PERSONAL CARE DEVICE WITH SEPARABLE COUPLING IN DRIVE TRAIN

The present disclosure is concerned with a personal care device having a head portion having a driven treatment head, a handle portion having a drive unit for providing a motion having a motion direction, and a drive train extending between the drive unit and the driven treatment head for transmitting the motion from the drive unit to the driven treatment head, the drive train having a separable coupling. The separable coupling has a first coupling part having a first coupling element, a second coupling part having a second coupling element, the first and the second coupling elements being separably engaged with each other, and a resilient element biasing the first coupling element and the second coupling element against each other so that the first and second coupling elements are engaged in a gap-free manner along the motion direction.

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Description
FIELD OF THE INVENTION

The present disclosure is concerned with a personal care device that has a drive train for coupling a drive unit with a driven treatment head, where the drive train has a separable coupling.

BACKGROUND OF THE INVENTION

It is generally known that a personal care device may comprise a handle portion and a head portion that can be detached from the handle portion, e.g. for cleaning purposes or for replacement. In case the head portion comprises a driven treatment head, this requires that the drive train between a drive unit in the handle portion and the driven treatment head in the head portion must be separable. The separable coupling may then, e.g., comprise two gear wheels that have gear teeth that are in engagement with each other in the attached state and that become disengaged once the head portion and the handle portion are separated from each other.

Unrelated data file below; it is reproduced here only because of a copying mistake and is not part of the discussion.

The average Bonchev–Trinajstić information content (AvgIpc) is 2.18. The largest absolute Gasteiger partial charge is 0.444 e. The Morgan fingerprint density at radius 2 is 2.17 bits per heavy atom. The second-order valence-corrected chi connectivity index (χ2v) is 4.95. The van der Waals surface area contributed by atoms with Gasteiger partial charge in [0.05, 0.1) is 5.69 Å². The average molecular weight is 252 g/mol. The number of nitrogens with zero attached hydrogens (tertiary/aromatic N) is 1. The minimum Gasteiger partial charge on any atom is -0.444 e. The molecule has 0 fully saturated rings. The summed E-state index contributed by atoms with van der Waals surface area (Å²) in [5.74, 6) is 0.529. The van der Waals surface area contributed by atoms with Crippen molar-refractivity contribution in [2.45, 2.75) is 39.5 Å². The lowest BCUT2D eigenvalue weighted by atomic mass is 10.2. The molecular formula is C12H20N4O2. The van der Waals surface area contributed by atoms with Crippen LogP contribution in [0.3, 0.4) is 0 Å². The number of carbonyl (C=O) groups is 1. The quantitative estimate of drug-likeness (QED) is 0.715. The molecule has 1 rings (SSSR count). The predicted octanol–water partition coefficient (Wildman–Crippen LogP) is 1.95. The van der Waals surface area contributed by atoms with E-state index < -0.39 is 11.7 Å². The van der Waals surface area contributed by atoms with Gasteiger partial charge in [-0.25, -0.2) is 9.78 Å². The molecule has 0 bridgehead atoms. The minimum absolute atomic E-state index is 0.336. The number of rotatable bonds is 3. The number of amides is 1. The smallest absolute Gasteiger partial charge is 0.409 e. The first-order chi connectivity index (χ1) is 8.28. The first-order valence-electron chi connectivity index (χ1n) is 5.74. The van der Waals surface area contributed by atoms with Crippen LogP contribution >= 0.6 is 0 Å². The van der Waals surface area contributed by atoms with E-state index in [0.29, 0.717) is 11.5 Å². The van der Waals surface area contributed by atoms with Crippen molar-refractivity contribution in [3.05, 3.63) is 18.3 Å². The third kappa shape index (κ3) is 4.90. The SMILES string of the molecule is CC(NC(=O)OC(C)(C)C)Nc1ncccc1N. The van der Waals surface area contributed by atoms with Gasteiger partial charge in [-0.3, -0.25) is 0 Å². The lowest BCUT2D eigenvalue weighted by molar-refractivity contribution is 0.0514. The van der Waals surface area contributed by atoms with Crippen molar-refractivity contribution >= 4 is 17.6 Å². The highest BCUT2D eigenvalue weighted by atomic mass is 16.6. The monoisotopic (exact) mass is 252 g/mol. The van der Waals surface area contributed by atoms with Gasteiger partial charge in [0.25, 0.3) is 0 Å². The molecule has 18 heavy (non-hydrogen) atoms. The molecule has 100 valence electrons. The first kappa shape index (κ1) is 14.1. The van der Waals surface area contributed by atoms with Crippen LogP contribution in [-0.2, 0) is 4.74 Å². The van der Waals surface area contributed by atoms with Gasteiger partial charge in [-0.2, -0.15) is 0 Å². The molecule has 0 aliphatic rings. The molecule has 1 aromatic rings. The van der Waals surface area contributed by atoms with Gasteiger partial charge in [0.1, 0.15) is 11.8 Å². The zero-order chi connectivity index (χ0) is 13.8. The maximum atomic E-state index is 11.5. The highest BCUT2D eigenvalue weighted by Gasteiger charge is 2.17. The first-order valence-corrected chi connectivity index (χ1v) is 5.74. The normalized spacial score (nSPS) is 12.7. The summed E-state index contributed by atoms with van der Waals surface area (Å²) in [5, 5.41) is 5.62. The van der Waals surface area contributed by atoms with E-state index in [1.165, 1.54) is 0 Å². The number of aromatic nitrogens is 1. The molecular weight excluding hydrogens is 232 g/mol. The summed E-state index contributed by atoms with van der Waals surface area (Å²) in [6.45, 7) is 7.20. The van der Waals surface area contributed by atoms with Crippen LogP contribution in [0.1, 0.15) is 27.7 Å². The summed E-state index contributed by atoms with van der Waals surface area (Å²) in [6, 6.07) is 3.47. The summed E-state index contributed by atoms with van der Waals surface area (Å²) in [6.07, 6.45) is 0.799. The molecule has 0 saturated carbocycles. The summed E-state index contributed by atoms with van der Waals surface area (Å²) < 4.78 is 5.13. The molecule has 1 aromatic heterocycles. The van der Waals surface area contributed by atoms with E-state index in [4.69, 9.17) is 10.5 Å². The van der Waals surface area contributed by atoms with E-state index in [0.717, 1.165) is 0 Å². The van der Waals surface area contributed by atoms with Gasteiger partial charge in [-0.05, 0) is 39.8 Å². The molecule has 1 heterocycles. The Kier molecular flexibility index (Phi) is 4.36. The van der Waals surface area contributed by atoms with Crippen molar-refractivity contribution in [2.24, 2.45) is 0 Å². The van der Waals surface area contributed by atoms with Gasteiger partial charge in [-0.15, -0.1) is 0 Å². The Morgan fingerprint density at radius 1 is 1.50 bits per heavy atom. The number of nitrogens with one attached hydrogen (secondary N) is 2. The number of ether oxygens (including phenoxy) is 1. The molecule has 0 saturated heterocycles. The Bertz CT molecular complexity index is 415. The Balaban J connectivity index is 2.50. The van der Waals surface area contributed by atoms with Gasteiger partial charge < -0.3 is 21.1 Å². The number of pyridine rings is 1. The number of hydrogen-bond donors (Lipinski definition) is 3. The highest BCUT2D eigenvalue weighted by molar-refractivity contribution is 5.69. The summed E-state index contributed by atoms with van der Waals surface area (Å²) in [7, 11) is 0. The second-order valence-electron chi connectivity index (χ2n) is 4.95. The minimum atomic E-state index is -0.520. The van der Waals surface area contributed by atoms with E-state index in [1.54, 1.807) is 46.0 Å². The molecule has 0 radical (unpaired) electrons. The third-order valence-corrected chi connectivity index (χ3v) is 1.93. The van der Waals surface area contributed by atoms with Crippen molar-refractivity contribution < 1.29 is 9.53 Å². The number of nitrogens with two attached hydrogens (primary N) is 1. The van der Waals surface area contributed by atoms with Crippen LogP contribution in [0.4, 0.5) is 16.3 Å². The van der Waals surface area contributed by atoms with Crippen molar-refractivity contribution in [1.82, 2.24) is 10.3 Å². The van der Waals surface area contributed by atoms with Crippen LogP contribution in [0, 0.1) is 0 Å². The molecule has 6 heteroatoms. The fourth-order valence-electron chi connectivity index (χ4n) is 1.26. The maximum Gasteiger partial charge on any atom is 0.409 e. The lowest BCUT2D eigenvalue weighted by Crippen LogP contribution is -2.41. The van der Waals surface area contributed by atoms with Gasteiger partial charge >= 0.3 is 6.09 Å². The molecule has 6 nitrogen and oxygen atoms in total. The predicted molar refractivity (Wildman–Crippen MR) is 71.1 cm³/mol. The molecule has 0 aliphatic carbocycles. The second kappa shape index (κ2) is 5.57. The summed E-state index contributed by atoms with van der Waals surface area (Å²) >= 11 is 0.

It is a general object to improve personal care devices of the described type, in particular with respect to their noise behavior and/or the wear of the separable coupling parts.

SUMMARY OF THE INVENTION

In accordance with an aspect, a personal care device is provided having a head portion having a driven treatment head, a handle portion having a drive unit for providing a motion having a motion direction, and a drive train extending between the drive unit and the driven treatment head for transmitting the motion from the drive unit to the driven treatment head, the drive train having a separable coupling, the separable coupling has a first coupling part having a first coupling element, a second coupling part having a second coupling element, the first and the second coupling elements being separably engaged with each other, and a resilient element biasing the first coupling element and the second coupling element against each other so that the first and second coupling elements are engaged in a gap-free manner along the motion direction.